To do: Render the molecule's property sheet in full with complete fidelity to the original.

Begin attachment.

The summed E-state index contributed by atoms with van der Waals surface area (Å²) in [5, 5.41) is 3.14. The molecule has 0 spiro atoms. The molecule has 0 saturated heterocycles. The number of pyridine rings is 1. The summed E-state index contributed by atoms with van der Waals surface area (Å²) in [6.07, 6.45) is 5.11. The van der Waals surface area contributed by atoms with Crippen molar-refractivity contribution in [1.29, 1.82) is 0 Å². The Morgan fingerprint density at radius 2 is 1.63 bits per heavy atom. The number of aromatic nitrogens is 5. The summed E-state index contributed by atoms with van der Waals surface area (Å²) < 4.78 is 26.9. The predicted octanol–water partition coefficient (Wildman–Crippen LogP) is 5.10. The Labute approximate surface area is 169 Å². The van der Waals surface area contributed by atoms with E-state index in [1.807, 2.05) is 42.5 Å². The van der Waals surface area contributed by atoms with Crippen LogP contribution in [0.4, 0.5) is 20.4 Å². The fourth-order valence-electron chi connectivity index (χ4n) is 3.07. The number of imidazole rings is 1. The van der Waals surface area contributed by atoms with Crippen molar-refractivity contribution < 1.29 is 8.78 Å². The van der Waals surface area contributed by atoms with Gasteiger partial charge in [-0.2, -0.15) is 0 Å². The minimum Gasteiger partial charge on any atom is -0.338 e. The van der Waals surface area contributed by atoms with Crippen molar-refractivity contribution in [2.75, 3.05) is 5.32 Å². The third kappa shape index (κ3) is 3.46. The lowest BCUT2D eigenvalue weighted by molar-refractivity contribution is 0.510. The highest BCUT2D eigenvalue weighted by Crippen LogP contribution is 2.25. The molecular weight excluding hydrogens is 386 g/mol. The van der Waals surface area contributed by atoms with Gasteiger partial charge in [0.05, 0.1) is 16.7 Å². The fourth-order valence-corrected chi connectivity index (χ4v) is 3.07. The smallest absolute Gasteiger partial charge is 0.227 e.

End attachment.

The summed E-state index contributed by atoms with van der Waals surface area (Å²) in [5, 5.41) is 3.14. The molecule has 0 spiro atoms. The molecule has 0 saturated heterocycles. The number of pyridine rings is 1. The summed E-state index contributed by atoms with van der Waals surface area (Å²) in [6.07, 6.45) is 5.11. The van der Waals surface area contributed by atoms with Crippen molar-refractivity contribution in [1.29, 1.82) is 0 Å². The Morgan fingerprint density at radius 2 is 1.63 bits per heavy atom. The number of aromatic nitrogens is 5. The summed E-state index contributed by atoms with van der Waals surface area (Å²) < 4.78 is 26.9. The predicted octanol–water partition coefficient (Wildman–Crippen LogP) is 5.10. The Labute approximate surface area is 169 Å². The van der Waals surface area contributed by atoms with E-state index in [1.807, 2.05) is 42.5 Å². The van der Waals surface area contributed by atoms with Crippen LogP contribution in [0.4, 0.5) is 20.4 Å². The fourth-order valence-electron chi connectivity index (χ4n) is 3.07. The number of imidazole rings is 1. The van der Waals surface area contributed by atoms with Crippen molar-refractivity contribution < 1.29 is 8.78 Å². The van der Waals surface area contributed by atoms with Gasteiger partial charge in [-0.2, -0.15) is 0 Å². The minimum Gasteiger partial charge on any atom is -0.338 e. The van der Waals surface area contributed by atoms with Crippen molar-refractivity contribution in [2.75, 3.05) is 5.32 Å². The third kappa shape index (κ3) is 3.46. The lowest BCUT2D eigenvalue weighted by molar-refractivity contribution is 0.510. The highest BCUT2D eigenvalue weighted by Crippen LogP contribution is 2.25. The molecular weight excluding hydrogens is 386 g/mol. The van der Waals surface area contributed by atoms with Gasteiger partial charge in [0.05, 0.1) is 16.7 Å². The fourth-order valence-corrected chi connectivity index (χ4v) is 3.07. The smallest absolute Gasteiger partial charge is 0.227 e.